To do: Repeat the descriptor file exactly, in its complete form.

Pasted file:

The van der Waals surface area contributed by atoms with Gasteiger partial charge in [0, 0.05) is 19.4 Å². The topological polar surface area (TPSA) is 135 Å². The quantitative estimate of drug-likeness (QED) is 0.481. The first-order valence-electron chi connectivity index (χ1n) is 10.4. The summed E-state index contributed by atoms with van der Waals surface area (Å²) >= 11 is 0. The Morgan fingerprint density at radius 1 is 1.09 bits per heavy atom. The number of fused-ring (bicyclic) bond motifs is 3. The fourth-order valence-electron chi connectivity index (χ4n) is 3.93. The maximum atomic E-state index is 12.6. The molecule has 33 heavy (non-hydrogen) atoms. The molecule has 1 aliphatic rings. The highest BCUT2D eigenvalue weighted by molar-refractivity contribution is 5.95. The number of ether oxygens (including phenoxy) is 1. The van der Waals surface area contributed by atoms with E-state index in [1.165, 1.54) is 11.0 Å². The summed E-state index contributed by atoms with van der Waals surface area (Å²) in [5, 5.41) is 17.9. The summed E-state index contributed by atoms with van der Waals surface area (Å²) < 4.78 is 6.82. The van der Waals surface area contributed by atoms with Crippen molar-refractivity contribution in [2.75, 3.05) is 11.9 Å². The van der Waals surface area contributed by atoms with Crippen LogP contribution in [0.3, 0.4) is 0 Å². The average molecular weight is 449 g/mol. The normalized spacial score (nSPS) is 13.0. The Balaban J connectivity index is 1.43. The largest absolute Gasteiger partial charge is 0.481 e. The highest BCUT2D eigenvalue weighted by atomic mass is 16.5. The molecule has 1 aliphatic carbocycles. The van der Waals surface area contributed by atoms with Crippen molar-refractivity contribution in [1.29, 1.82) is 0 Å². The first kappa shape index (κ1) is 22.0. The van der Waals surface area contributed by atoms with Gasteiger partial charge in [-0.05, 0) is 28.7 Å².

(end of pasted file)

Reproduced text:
The van der Waals surface area contributed by atoms with Gasteiger partial charge in [0, 0.05) is 19.4 Å². The topological polar surface area (TPSA) is 135 Å². The quantitative estimate of drug-likeness (QED) is 0.481. The first-order valence-electron chi connectivity index (χ1n) is 10.4. The summed E-state index contributed by atoms with van der Waals surface area (Å²) >= 11 is 0. The Morgan fingerprint density at radius 1 is 1.09 bits per heavy atom. The number of fused-ring (bicyclic) bond motifs is 3. The fourth-order valence-electron chi connectivity index (χ4n) is 3.93. The maximum atomic E-state index is 12.6. The molecule has 33 heavy (non-hydrogen) atoms. The molecule has 1 aliphatic rings. The highest BCUT2D eigenvalue weighted by molar-refractivity contribution is 5.95. The number of ether oxygens (including phenoxy) is 1. The van der Waals surface area contributed by atoms with E-state index in [1.165, 1.54) is 11.0 Å². The summed E-state index contributed by atoms with van der Waals surface area (Å²) in [5, 5.41) is 17.9. The summed E-state index contributed by atoms with van der Waals surface area (Å²) < 4.78 is 6.82. The van der Waals surface area contributed by atoms with Crippen molar-refractivity contribution in [2.75, 3.05) is 11.9 Å². The van der Waals surface area contributed by atoms with Crippen LogP contribution in [0.3, 0.4) is 0 Å². The average molecular weight is 449 g/mol. The normalized spacial score (nSPS) is 13.0. The Balaban J connectivity index is 1.43. The largest absolute Gasteiger partial charge is 0.481 e. The highest BCUT2D eigenvalue weighted by atomic mass is 16.5. The molecule has 1 aliphatic carbocycles. The van der Waals surface area contributed by atoms with Crippen molar-refractivity contribution in [1.29, 1.82) is 0 Å². The first kappa shape index (κ1) is 22.0. The van der Waals surface area contributed by atoms with Gasteiger partial charge in [-0.05, 0) is 28.7 Å².